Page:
Contraception is popular. Even in conservative Mississippi, a recent ballot initiative to amend the state constitution to ban the morning-after pill failed badly at the polls. If this issue won’t work for the GOP in Mississippi, they’ll have a hard time winning a general election over it. And if the bishops think opposing Obama’s compromise will rally Catholics to their cause, they are even more out of touch than they realize. This will indeed become a wedge issue—between the bishops and their flocks. Yes, finally a social wedge issue that helps Democrats, not Republicans.
There is a stark difference between opposition to coercion being used to mandate free contraception as opposed to desiring to ban contraception. These are not the same thing. Saying that you oppose using government force to make people do something is not the same thing as opposing that thing. It’s opposing the use of force.
I have advanced arguments, for instance, that suggest that people should have the right to conscientiously object to paying for contraceptive care. Sullivan says that private individuals shouldn’t be allowed to refuse to pay for such care. Why? Would a Taco Bell owner’s sincere belief that the morning after pill is an abortion mean less than the Catholic Church’s opinion?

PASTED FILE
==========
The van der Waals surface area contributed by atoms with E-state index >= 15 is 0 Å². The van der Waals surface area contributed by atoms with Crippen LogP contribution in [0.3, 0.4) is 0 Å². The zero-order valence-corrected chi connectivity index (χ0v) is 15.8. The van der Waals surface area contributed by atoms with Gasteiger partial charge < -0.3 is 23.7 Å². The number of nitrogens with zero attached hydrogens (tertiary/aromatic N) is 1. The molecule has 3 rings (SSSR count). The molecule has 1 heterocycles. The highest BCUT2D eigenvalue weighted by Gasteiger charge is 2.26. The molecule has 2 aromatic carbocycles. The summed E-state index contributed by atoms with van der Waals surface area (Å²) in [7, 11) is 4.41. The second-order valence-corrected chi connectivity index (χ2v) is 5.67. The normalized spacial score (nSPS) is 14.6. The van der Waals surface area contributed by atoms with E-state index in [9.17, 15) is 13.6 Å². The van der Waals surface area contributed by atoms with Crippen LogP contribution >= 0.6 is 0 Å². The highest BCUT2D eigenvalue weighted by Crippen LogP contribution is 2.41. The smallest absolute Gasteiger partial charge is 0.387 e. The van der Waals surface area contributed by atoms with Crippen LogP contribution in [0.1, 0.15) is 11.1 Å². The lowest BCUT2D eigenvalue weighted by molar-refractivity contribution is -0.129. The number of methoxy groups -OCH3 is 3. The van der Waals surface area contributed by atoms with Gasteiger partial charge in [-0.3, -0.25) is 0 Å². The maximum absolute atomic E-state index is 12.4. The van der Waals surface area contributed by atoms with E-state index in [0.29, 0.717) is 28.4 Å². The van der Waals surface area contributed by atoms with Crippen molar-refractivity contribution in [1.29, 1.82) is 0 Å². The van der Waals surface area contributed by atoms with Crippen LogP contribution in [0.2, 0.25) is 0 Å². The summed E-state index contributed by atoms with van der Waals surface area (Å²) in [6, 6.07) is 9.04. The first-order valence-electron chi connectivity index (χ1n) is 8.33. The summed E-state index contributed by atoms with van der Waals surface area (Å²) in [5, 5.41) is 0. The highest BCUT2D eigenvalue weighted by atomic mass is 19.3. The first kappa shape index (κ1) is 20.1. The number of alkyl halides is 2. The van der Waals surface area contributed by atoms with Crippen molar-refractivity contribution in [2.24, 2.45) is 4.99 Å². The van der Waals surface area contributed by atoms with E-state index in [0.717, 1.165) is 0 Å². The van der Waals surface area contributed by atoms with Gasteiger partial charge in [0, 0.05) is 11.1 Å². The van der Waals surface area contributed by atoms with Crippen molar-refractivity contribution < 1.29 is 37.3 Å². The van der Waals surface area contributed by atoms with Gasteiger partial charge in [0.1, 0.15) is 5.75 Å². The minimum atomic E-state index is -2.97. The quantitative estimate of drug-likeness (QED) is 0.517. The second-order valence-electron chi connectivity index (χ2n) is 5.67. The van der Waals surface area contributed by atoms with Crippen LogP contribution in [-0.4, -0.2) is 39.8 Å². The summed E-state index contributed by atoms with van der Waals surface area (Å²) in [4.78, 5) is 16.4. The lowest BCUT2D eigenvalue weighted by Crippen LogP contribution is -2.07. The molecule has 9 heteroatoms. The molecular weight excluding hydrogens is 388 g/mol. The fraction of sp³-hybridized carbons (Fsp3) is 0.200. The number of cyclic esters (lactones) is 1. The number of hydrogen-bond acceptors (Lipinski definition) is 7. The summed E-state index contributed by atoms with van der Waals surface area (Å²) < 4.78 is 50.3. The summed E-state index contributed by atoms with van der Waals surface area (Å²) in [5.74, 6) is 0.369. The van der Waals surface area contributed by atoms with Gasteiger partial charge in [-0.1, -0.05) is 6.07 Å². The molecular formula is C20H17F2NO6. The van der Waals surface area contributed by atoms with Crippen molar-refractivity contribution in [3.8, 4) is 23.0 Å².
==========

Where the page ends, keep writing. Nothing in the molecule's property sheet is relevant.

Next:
Sullivan doesn’t provide such an answer. To me, his lack of an answer to this question suggests the following:
1) We need universal care. This is a step toward such an end.
2) The desire of women to have free contraception should outweigh the conscience of employers.
3) Obama takes a longer range approach to politics, so he clearly hasn’t made a mistake in this case. He’s just thinking further into the future than we mere mortals can comprehend.
A policy that far better respects the modern understanding of “freedom” would seek to limit coercion, not increase the need for such action.
Theo-conservatives seem to oppose this policy because they oppose birth control in all forms.
Liberals seem to favor this policy because it is a step to enshrining healthcare as a right, which in turn creates a duty for others to pay for said right.
I’d suggest that one can favor having the right to access contraceptives without suggesting that someone else is obligated to pay for such goods.